Development of a sophomore level astronomy course on planets and telescopes
The undergraduate major not only imparts knowledge about a discipline; it also trains students in the practice of that field. Astrophysics—like all sciences—evolves, and the skills that a student of astrophysics is expected to acquire therefore also evolve. Numerical software has made tables of integrals gather dust; data analysis and CCD detectors have replaced visual scanning of photographic plates. Further, although the majority of astrophysics majors do not become professional astronomers, they do find employment in a variety of STEM fields. For both these reasons, the undergraduate major must impart skills that are broadly applicable.
As part of a response to an institutional accreditation review, the astronomy group at Michigan State University committed to the following learning outcomes for the undergraduate astrophysics major.
Students completing an Astrophysics degree will be able to:
Apply concepts from physics, mathematics, and scientific computing to solve quantitative problems in astrophysics;
Gather, analyze, and interpret astronomical data from sources including telescopes, databases, computer simulations, analytic models, and the scientific literature; and
Effectively communicate scientific ideas in both written and oral form.
Data analysis and numerical computation are now ubiquitous in astrophysics and in STEM careers; yet undergraduate curricula have been slower to systematically train students in these skills. In addition to having a greater reliance on statistical and computational techniques, STEM fields (including astrophysics) are increasingly collaborative. Skills such as communication and project management are an essential component of a student’s education.
This gap between what is taught in courses and what is needed by the discipline is readily apparent when astrophysics students begin their senior theses, which are a requirement for an astrophysics degree at Michigan State. As noted in the astronomy group’s response to the accreditation review,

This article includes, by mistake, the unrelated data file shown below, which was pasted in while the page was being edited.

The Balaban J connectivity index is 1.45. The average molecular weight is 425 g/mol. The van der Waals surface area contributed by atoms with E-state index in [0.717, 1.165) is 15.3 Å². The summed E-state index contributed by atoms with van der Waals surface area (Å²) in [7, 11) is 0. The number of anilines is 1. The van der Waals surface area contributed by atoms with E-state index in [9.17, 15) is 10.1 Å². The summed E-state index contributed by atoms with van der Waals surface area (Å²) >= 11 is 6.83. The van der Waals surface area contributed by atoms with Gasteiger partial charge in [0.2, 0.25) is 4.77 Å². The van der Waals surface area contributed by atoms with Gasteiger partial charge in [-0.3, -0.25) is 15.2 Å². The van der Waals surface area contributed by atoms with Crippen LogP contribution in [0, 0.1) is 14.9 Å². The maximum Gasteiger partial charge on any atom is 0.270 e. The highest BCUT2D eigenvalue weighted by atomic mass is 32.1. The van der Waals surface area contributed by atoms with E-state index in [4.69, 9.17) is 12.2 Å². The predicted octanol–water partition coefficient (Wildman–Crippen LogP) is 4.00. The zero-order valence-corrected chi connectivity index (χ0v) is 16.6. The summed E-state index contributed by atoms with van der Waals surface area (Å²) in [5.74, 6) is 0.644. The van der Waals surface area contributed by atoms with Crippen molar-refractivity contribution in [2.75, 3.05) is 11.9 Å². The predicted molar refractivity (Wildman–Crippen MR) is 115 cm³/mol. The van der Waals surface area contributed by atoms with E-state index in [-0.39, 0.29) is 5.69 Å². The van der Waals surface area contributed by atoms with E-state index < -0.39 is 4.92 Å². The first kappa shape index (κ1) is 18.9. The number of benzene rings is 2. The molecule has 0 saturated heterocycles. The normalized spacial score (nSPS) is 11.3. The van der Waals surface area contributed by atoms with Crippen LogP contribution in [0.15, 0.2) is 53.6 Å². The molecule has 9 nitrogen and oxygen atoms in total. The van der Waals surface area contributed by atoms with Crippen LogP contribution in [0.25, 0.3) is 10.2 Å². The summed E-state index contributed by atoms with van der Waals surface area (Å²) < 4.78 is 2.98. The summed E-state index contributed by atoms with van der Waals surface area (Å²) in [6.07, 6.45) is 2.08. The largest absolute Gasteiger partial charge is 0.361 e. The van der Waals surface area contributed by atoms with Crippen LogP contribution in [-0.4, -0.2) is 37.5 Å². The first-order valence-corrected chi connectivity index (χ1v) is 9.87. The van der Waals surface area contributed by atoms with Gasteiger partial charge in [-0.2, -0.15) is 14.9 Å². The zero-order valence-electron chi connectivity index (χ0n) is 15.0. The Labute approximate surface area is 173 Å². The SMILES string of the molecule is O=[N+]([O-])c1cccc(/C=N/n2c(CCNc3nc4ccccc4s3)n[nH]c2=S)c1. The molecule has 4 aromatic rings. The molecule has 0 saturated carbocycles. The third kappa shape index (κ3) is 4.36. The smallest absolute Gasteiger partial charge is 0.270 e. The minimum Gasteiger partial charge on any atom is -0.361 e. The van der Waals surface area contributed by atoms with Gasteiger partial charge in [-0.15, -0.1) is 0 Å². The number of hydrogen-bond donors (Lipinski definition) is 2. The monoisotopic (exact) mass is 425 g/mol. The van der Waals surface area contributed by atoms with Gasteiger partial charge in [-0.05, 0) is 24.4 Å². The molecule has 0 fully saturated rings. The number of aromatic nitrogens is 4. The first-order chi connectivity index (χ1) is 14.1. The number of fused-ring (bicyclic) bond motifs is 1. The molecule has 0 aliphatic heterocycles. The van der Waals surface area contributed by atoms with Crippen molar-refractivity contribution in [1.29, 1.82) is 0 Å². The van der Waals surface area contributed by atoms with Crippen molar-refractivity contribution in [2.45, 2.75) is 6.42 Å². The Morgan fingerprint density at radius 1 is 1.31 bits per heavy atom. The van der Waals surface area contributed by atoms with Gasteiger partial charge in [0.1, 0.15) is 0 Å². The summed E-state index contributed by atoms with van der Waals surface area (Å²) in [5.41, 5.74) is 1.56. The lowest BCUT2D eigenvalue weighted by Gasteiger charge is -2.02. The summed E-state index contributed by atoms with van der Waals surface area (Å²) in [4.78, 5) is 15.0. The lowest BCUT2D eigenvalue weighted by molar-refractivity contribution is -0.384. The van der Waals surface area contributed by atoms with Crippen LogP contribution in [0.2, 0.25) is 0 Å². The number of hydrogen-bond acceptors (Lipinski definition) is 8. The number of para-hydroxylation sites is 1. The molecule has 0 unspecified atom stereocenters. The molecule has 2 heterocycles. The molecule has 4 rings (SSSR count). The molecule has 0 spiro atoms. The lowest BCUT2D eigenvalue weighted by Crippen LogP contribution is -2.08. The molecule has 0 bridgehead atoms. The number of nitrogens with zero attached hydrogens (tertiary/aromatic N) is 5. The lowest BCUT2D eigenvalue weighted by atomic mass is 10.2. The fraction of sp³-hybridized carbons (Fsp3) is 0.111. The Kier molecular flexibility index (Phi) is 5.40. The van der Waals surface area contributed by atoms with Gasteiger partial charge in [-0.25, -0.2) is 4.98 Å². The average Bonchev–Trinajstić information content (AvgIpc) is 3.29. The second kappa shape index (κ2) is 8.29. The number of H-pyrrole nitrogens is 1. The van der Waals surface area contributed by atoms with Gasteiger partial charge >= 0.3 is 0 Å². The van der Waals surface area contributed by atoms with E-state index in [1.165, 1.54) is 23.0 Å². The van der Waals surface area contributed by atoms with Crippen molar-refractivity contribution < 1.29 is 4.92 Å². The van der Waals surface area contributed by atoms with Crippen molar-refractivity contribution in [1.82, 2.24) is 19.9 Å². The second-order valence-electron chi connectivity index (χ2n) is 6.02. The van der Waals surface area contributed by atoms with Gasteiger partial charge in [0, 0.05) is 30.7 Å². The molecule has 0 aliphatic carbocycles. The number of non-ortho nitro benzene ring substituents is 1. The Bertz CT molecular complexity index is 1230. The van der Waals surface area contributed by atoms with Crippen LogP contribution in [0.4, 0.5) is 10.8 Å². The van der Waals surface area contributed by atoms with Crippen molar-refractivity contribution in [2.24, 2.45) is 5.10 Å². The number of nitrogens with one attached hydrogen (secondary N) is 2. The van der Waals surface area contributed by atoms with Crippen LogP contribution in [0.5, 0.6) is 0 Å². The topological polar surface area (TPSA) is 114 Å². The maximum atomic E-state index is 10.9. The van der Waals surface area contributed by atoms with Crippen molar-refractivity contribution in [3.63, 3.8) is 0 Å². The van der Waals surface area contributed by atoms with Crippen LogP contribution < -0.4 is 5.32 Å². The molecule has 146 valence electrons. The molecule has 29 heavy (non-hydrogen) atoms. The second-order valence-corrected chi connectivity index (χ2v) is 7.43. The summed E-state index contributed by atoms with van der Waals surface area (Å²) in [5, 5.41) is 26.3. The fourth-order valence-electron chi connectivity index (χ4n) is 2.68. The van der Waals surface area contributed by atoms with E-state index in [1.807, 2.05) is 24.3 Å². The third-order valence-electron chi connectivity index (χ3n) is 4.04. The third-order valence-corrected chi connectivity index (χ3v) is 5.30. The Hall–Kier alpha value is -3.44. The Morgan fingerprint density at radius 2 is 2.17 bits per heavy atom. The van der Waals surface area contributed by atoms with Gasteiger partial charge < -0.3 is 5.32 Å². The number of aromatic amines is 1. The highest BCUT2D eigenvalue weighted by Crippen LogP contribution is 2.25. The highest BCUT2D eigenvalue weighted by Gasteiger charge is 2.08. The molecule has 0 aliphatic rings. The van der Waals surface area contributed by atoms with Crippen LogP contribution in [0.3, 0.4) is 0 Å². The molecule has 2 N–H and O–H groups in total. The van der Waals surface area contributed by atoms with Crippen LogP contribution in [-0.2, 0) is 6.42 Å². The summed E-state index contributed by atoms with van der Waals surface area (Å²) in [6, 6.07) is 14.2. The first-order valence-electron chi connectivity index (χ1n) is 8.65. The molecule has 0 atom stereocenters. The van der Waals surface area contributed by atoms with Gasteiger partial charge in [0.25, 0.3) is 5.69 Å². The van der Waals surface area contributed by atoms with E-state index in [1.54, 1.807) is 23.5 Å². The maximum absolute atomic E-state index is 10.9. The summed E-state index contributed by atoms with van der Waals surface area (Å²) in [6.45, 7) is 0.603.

During the past decade, we have found that many of our students begin their senior thesis project without the statistical, computational, and/or database skills needed to make sufficiently rapid progress. Our faculty members have therefore had to spend precious one-on-one thesis-advising time teaching skills that students could have learned as part of their coursework.
Our revisions to AST 208 (Planets and Telescopes), AST 304 (Stars), and AST 308 (Galaxies) remedy this deficiency by pacing student progress toward these modern learning goals, so that students emerge with a deeper knowledge base and readily applicable skills. In this document, we describe in detail the innovative changes made to AST 208.
AST 208 is the first rigorous course in the astrophysics major. A recommended background course, AST 207 (The Science of Astronomy), serves as more of a broad survey over the entire field, whereas AST 208 contains a laboratory (observing) component and explores a specific topic, planetary science (using, e.g., Lissauer et al., 2013), in greater depth. The marriage of a lecture-based planetary science course with a laboratory course on observational practice came about as a quirk of history. Indeed, in previous editions of the course these two components operated independently. With the introduction of more rigorous data analysis and statistical methods, we believe that a tighter integration of the lecture and the lab is more appropriate.
In-class contact time comprises two 50-minute lectures and one 110-minute lab each week. In Spring 2015, out of 28 students taking AST 208 there are 17 astrophysics majors (including 3 Lyman Briggs astrophysics majors). The remaining students include five physics majors and several students from assorted majors; they are taking AST 208 as an elective.